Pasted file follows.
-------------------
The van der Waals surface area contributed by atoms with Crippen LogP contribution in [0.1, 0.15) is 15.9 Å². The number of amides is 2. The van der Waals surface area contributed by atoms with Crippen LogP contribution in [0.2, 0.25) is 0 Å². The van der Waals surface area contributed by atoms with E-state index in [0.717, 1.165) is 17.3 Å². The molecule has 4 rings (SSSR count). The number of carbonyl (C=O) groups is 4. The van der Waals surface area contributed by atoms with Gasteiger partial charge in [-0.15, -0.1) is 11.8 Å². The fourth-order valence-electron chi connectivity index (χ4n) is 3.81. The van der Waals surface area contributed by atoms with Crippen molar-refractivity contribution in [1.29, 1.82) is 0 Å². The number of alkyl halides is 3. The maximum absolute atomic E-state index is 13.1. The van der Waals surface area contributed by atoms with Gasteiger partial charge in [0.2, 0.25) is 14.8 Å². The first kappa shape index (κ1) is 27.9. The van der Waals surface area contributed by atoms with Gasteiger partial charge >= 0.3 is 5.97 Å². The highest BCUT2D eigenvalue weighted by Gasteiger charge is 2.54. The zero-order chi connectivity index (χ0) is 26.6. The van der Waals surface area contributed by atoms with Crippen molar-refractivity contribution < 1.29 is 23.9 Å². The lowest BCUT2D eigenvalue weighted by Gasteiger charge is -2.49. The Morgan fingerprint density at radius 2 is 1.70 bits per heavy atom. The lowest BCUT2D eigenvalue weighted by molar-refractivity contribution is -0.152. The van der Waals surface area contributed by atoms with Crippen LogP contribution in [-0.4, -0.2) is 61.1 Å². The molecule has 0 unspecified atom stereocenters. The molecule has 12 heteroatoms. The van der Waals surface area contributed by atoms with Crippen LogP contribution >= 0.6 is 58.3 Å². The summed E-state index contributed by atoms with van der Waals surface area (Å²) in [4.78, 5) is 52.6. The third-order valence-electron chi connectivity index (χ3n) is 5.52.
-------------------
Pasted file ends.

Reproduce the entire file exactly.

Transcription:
The van der Waals surface area contributed by atoms with Crippen LogP contribution in [0.1, 0.15) is 15.9 Å². The number of amides is 2. The van der Waals surface area contributed by atoms with Crippen LogP contribution in [0.2, 0.25) is 0 Å². The van der Waals surface area contributed by atoms with E-state index in [0.717, 1.165) is 17.3 Å². The molecule has 4 rings (SSSR count). The number of carbonyl (C=O) groups is 4. The van der Waals surface area contributed by atoms with Gasteiger partial charge in [-0.15, -0.1) is 11.8 Å². The fourth-order valence-electron chi connectivity index (χ4n) is 3.81. The van der Waals surface area contributed by atoms with Crippen molar-refractivity contribution in [1.29, 1.82) is 0 Å². The number of alkyl halides is 3. The maximum absolute atomic E-state index is 13.1. The van der Waals surface area contributed by atoms with Gasteiger partial charge in [0.2, 0.25) is 14.8 Å². The first kappa shape index (κ1) is 27.9. The van der Waals surface area contributed by atoms with Gasteiger partial charge >= 0.3 is 5.97 Å². The highest BCUT2D eigenvalue weighted by Gasteiger charge is 2.54. The zero-order chi connectivity index (χ0) is 26.6. The van der Waals surface area contributed by atoms with Crippen molar-refractivity contribution < 1.29 is 23.9 Å². The lowest BCUT2D eigenvalue weighted by Gasteiger charge is -2.49. The Morgan fingerprint density at radius 2 is 1.70 bits per heavy atom. The lowest BCUT2D eigenvalue weighted by molar-refractivity contribution is -0.152. The van der Waals surface area contributed by atoms with Crippen LogP contribution in [-0.4, -0.2) is 61.1 Å². The molecule has 0 unspecified atom stereocenters. The molecule has 12 heteroatoms. The van der Waals surface area contributed by atoms with Crippen LogP contribution >= 0.6 is 58.3 Å². The summed E-state index contributed by atoms with van der Waals surface area (Å²) in [4.78, 5) is 52.6. The third-order valence-electron chi connectivity index (χ3n) is 5.52.